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03ABUDHABI773 2003-02-17 14:45:00 SECRET//NOFORN Embassy Abu Dhabi
Cable title:  

(S) UAEG FINANCIALLY OVEREXTENDED

Tags:   EFIN MARR MOPS PGOV TC 
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Diana T Fritz  06/05/2007 10:27:28 AM  From  DB/Inbox:  Search Results

Cable 
Text:                                                                      
                                                                           
      
SECRET

SIPDIS
TELEGRAM                                        February 17, 2003


To:       No Action Addressee                                    

Action:   Unknown                                                

From:     AMEMBASSY ABU DHABI (ABU DHABI 773 - UNKNOWN)          

TAGS:     EFIN, MARR, MOPS, PGOV                                 

Captions: None                                                   

Subject:  (S)  UAEG FINANCIALLY OVEREXTENDED                     

Ref:      None                                                   
_________________________________________________________________
S E C R E T        ABU DHABI 00773

SIPDIS
CXABU:
    ACTION: ECON 
    INFO:   P/M AMB DCM POL 
Laser1:
    INFO:   FCS 

DISSEMINATION: ECON
CHARGE: PROG

APPROVED: AMB:MMWAHBA
DRAFTED: ADCM:TEWILLIAMS
CLEARED: POL:STW, ECON:CMARTIN-CRUMPLER

VZCZCADI988
OO RUEHC RUEHZM RUEATRS RUEAWJA RHEHNSC RUEAIIA
RHEFDIA RUCPDOC RUEKJCS
DE RUEHAD #0773/01 0481445
ZNY SSSSS ZZH
O 171445Z FEB 03
FM AMEMBASSY ABU DHABI
TO RUEHC/SECSTATE WASHDC IMMEDIATE 8406
INFO RUEHZM/GCC COLLECTIVE
RUEATRS/TREASURY DEPT WASHDC
RUEAWJA/DOJ WASHDC
RHEHNSC/NSC WASHDC
RUEAIIA/CIA WASHDC
RHEFDIA/DIA WASHDC
RUCPDOC/USDOC WASHDC
RUEKJCS/SECDEF WASHDC
					  S E C R E T SECTION 01 OF 02 ABU DHABI 000773 

SIPDIS

NOFORN

STATE FOR NEA/ARP, NEA/RA, E, D, EB AND PMAT

E.O. 12958: DECL: 02/17/13
TAGS: EFIN MARR MOPS PGOV TC
SUBJECT: (S) UAEG FINANCIALLY OVEREXTENDED



1. (U) CLASSIFIED BY AMBASSADOR MARCELLE M. WAHBA
FOR REASONS 1.5 (B,D).

SUMMARY AND COMMENT


--------------------------





2. (S/NF) Senior UAEG officials have told the
Ambassador on several occasions recently that the
UAE is facing serious cash-flow problems. The
basic problem is that the UAE has traditionally
funded its fiscal deficits (which can be as much as
15 percent of GDP) out of income received from
large overseas investments. In some years (such as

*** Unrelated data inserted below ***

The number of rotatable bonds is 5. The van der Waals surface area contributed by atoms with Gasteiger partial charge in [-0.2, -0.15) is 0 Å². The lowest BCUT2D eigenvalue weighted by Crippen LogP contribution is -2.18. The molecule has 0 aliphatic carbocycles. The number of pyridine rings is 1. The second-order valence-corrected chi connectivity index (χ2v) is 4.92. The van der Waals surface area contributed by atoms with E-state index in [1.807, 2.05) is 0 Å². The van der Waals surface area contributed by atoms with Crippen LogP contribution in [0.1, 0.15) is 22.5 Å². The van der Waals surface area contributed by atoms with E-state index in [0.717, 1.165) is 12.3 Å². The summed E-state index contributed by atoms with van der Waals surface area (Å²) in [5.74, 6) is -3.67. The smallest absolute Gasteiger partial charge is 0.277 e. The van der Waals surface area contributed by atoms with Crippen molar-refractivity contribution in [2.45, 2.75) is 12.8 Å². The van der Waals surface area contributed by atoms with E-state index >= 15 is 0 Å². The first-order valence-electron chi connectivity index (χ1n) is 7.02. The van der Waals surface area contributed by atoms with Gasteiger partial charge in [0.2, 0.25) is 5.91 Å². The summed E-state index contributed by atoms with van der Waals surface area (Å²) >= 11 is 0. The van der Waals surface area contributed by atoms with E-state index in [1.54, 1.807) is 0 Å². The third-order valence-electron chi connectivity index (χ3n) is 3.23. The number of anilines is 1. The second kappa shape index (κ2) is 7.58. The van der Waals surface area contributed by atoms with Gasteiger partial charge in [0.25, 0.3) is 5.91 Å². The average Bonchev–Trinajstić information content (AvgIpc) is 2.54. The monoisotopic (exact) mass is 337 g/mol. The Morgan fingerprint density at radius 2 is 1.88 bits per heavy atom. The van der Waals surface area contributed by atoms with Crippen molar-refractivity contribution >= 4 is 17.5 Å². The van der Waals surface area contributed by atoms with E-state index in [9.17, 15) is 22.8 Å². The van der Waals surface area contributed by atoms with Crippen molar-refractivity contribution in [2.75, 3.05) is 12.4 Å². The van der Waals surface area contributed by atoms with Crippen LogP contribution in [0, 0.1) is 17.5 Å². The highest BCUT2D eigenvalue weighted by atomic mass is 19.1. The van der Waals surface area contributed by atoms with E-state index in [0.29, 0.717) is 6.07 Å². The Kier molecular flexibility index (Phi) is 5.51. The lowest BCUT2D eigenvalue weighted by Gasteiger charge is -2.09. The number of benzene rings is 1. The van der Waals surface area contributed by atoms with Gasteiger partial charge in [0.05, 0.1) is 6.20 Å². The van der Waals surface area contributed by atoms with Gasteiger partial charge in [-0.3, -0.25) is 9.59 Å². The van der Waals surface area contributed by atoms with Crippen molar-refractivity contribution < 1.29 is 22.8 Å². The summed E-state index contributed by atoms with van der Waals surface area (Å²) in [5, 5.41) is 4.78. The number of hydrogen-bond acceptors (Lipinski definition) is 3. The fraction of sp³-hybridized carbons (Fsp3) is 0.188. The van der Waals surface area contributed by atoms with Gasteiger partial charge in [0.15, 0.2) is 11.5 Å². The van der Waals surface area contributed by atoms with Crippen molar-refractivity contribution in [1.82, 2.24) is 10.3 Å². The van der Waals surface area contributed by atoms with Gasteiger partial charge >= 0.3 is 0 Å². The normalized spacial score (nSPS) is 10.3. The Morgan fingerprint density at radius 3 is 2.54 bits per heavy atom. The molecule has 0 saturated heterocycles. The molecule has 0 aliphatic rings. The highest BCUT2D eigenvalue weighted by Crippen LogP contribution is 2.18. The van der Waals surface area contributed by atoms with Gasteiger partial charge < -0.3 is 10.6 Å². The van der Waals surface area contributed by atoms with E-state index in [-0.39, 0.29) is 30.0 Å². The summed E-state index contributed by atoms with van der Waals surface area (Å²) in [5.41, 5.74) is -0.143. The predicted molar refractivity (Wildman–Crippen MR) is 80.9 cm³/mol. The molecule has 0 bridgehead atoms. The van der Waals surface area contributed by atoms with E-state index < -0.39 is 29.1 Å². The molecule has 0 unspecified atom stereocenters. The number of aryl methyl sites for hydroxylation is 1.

1996) the return on those investments exceeded
income from oil. But with the UAE's overseas
investments realizing negative real returns
(authoritative sources say post-9/11 governmental
portfolio investment losses ran as high as 30-40
billion usd), the UAE is having to tighten its
belt. Unfortunately, controlling spending is
proving quite difficult. Expenditures,
particularly on social services (health,
education), is increasing as a function of a
growing population and higher citizen expectations.
At the same time, assistance commitments to worthy
causes (Pakistan, Jordan, Afghanistan, etc.)
continue to mount and senior shaykh spending on
prestige projects (Shaykh Sultan bin Zayid's Lulu
Island project, the new GCC conference and resort
center, etc.) are proving hard to switch off. We
have heard the same concerns regarding cash-flow
across all levels of UAE officialdom, leading us to
conclude that this is not just poor-mouthing in
advance of an expected U.S. request for financial
assistance in funding an Iraq contingency. Our
requests for future financial assistance from the
UAE will need to be both judiciously chosen as well
as particularly well-supported if we are to
overcome the leadership's prevailing budgetary
concerns. END SUMMARY AND COMMENT.



3. (S/NF) Beyond the representations by senior
officials such as de facto Foreign Minister Hamdan
bin Zayid, there are numerous other signs of a
fiscal crunch:

-- A senior expat banker says Abu Dhabi's subsidy
to Dubai has been delayed for several weeks because
of cash-flow problems;

-- The Finance Department Undersecretary with day-
to-day responsibility for budget issues says the
government is seeking to defer non-essential
projects because of its fiscal overhang;

-- Several senior UAE military personnel have told
U.S. contractors that money is exceptionally tight
right now and is expected to remain tight through
FY 2004;

-- The managing director of the Abu Dhabi
Investment Authority (ADIA -- the repository of the
bulk of the UAE's overseas governmental
investments) told us that his organization has had
to defer certain requests from the government for
cash because of an unwillingness to sell off
depressed equities.



4. (S/NF) ADIA and Abu Dhabi Finance Department
officials note that managing the expectations of
the leadership with regard to income and rates of
return has been difficult -- particularly after the
fantastic returns of the 1990s. The ADIA managing
director commented that a real return of 5-6
percent would be outstanding in the current
environment, vice returns in the 1990s of 15-20
percent per annum. One well-connected banker
stated that while the UAE still has significant
assets, the drop in portfolio value combined with
the cash-flow crunch because of reduced returns has
created a very real sense of anxiety on the part of
the UAE leadership -- particularly Abu Dhabi Crown
Prince Shaykh Khalifa bin Zayed, who controls the
purse strings and who is in any case not
particularly noted for his generosity. The UAEG,
like most investors, is feeling the pinch, and with
some observers predicting oil prices likely to drop
sharply once Iraq's production is fully restored,
the medium-term outlook for government finances
here is decidedly bearish.

WAHBA